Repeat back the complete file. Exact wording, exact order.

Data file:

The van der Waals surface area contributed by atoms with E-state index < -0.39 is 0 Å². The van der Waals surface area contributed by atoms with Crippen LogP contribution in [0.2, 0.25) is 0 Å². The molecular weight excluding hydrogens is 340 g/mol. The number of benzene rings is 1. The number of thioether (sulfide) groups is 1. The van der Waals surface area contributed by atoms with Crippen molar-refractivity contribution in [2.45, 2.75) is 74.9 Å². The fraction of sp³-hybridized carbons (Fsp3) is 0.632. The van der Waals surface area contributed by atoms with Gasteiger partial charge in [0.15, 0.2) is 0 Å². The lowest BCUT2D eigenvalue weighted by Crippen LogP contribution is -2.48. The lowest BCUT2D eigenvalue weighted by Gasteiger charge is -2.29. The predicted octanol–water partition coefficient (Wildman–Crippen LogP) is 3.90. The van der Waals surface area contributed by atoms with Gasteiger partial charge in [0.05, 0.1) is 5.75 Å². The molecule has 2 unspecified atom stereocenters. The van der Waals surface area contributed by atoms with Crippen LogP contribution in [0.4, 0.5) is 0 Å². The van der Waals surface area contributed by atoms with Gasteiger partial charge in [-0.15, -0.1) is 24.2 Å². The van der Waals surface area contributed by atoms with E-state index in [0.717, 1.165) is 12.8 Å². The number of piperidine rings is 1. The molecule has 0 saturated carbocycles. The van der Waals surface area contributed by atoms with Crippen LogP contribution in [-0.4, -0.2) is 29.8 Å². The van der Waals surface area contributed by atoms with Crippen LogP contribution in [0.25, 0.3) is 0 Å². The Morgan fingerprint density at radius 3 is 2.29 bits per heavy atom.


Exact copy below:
The van der Waals surface area contributed by atoms with E-state index < -0.39 is 0 Å². The van der Waals surface area contributed by atoms with Crippen LogP contribution in [0.2, 0.25) is 0 Å². The molecular weight excluding hydrogens is 340 g/mol. The number of benzene rings is 1. The number of thioether (sulfide) groups is 1. The van der Waals surface area contributed by atoms with Crippen molar-refractivity contribution in [2.45, 2.75) is 74.9 Å². The fraction of sp³-hybridized carbons (Fsp3) is 0.632. The van der Waals surface area contributed by atoms with Gasteiger partial charge in [0.15, 0.2) is 0 Å². The lowest BCUT2D eigenvalue weighted by Crippen LogP contribution is -2.48. The lowest BCUT2D eigenvalue weighted by Gasteiger charge is -2.29. The predicted octanol–water partition coefficient (Wildman–Crippen LogP) is 3.90. The van der Waals surface area contributed by atoms with Gasteiger partial charge in [0.05, 0.1) is 5.75 Å². The molecule has 2 unspecified atom stereocenters. The van der Waals surface area contributed by atoms with Crippen LogP contribution in [0.4, 0.5) is 0 Å². The van der Waals surface area contributed by atoms with Gasteiger partial charge in [-0.15, -0.1) is 24.2 Å². The van der Waals surface area contributed by atoms with E-state index in [0.717, 1.165) is 12.8 Å². The number of piperidine rings is 1. The molecule has 0 saturated carbocycles. The van der Waals surface area contributed by atoms with Crippen LogP contribution in [-0.4, -0.2) is 29.8 Å². The van der Waals surface area contributed by atoms with Crippen LogP contribution in [0.25, 0.3) is 0 Å². The Morgan fingerprint density at radius 3 is 2.29 bits per heavy atom.